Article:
another great “mixed” review of ym3.0

i continue to dig the “i loved it, but it frustrated me” reviews coming out for youth ministry 3.0.

this one is from chris szulwach, who i met in passing at the pittsburgh nywc, on his “coffee with chris” blog:

My initial reaction after reading Youth Ministry 3.0: “Oh crap!”

Yes, that’s the truth because Marko (Mark Oestreicher, President of Youth Specialties) crystallized a general unrest that I had been feeling with my youth ministry over the past couple years.

Mark takes some time before getting into the guts of youth ministry 3.0 because it is important for us to get a broader understanding of where youth ministry has come from, where it has been, and where we stand today. It is crucial for youth workers to understand where youth culture and the culture in general stand today before venturing into the deep waters of attempting a complete revolution or reformation of youth ministry.

In the chapters on youth ministry 1.0 & 2.0 Mark attemps a fair and accurate portrayal of what was driving these ministries, what was good about them, and where they were lacking. As a person that has spent a large ammount of time in both a para-church ministry (former Young Life staff) and in the church I could completely connect with the descriptions of both the 1.0 and 2.0 models that Mark lays out.

Although I am not quite sure if I fully agree with all that Mark brings up in the chapter on youth ministry 3.0 & the chapter on getting to that goal of 3.0, I do have to say that there is something very attractive and freeing about this model of paradigm for youth ministry. My struggle with the model that Mark sets up is that it is ultra dependant on quality adults. Now, that in itself is not a negative, please don’t read it that way. My struggle with the model is in the decimal points, the space between youth ministry 2.0 & 3.0.

When a church is living in the youth ministry 2.0 land and the leadership of the youth ministry is consistantly being wooed toward 3.0, how does the youth ministry team find the number of Jesus-loving, teenager-caring adults that it needs to make this thing work?

If you have felt the uneasiness that comes with the feeling that your church’s youth ministry just isn’t cutting it, that there is something that is broken, or if you just want to get an overview of where youth ministry has been and where it is going, you need to get this book! Youth Ministry 3.0 should be required reading for every person that is responsible for a youth ministry. Not everyone will be called to make a jump to 3.0 right away but you do need to read this so you know about the groundswell that is coming.

6 thoughts on “another great “mixed” review of ym3.0”

  1. ordered my copy on Monday from YS with some new curriculum. Can’t wait to get it and take a day and interact with it and join the discussion!

  2. i havent read the book yet (looking forward to getting at nashville next week) but the adult leader concerns have already been on my mind.

    just last night at a meeting i had someone on my committee get upset over a couple bucks spent on an essential part of ministry in my book. i walked out after the meeting wondering if reaching 3.0 is even imaginable if i’m have people struggling to even reach 2.0.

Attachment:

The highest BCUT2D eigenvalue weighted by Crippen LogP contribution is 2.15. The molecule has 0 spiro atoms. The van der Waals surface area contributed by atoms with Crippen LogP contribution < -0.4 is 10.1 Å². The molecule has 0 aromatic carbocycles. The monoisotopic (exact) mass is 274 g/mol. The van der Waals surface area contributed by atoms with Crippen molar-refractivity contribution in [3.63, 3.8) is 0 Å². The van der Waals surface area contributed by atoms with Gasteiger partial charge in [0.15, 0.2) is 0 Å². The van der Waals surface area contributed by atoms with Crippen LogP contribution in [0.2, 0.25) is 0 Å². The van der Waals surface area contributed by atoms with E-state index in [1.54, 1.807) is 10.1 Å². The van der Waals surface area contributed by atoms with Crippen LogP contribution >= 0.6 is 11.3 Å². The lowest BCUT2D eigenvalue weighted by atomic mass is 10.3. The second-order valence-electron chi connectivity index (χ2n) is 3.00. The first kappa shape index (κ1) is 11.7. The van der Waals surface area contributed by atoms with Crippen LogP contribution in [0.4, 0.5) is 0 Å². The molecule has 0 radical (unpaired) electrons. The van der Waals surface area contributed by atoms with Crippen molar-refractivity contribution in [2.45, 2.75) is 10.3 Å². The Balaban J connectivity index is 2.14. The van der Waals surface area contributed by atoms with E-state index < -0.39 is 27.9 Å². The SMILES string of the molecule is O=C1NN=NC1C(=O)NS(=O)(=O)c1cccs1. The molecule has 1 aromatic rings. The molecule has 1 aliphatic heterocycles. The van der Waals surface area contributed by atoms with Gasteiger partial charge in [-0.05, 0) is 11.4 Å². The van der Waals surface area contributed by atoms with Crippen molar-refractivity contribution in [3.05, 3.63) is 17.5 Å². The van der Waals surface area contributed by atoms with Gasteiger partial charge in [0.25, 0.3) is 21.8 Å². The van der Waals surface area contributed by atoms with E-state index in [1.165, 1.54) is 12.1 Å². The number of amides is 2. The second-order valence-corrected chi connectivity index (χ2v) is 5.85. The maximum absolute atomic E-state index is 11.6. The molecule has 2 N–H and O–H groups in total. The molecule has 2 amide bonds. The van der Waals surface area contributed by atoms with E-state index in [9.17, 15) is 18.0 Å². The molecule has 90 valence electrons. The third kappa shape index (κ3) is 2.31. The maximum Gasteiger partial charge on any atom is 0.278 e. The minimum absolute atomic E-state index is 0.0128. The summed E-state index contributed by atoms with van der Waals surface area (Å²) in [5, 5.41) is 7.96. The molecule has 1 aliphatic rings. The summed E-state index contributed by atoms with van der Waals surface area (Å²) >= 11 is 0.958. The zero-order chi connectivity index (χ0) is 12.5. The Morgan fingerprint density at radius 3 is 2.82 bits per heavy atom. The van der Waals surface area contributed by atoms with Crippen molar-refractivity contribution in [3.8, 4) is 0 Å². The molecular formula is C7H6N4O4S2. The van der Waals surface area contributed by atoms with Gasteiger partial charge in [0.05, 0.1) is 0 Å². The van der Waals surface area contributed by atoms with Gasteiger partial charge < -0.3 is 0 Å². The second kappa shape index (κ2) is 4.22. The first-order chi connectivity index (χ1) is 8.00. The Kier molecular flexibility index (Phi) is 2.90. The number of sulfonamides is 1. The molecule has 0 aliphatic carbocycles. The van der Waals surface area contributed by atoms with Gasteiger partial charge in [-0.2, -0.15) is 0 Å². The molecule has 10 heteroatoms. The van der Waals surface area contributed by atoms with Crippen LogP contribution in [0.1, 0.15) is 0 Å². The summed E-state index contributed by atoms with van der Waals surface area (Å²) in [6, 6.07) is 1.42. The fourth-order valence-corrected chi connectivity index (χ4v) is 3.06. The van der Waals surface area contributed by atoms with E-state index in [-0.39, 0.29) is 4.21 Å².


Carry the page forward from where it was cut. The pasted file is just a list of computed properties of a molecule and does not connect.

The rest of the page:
3. Searching for Quality Adults is always a matter of importance. In fact, in my opinion, my job is to put myself out of a job. Now the chances of this happening are slim. But really, youth ministry should start with Quality Christians parents. The parent should be the ultimate youth pastor to their child, bringing them up in the ways of the Bible. But even in Christian Church family homes this doesn’t happen. They go to church and throw them to the Youth Pastor and sometimes even get angry at the Youth Pastor when their child isn’t living a spiritually mature life.

    The most important place for youth ministry is from the parents at home. We need to educate parents on this.

  4. Kevin K – Sure parents are of great importance but as you said, not all parents are doing their job. We also have to recognize that there is something that is really healthy about teenagers pulling & pushing their way away from their parents because they are becoming individuals. This is why it is vital for youth workers to be there for teens through this process.

  5. I haven’t read the book yet (it’s ordered) so forgive me if I’m restating something that’s already there. The idea that, “The message is the same, just the methods change” needs to have some serious deconstruction.

    The medium IS the message. That’s why you need quality adults. Christian Smith is right on in his book “Soul Searching” when he says, “They will become what you are.”

    Ultimately we are not about entertaining youth long enough so that we can INform youth about Christianity, we are about forming them into Christians. That is best done the way Jesus did it… by setting the example we are to follow.

    I would in a heartbeat slash my youth budget in half or more if in return I could have the top ten spiritually mature people within my congregation solely devoted to incarnational youth ministry. Wow, that would be so cool.

  6. this is why i love ys and love the convention… people who love kids. people who speak my language. people who get it! you guys are awesome.

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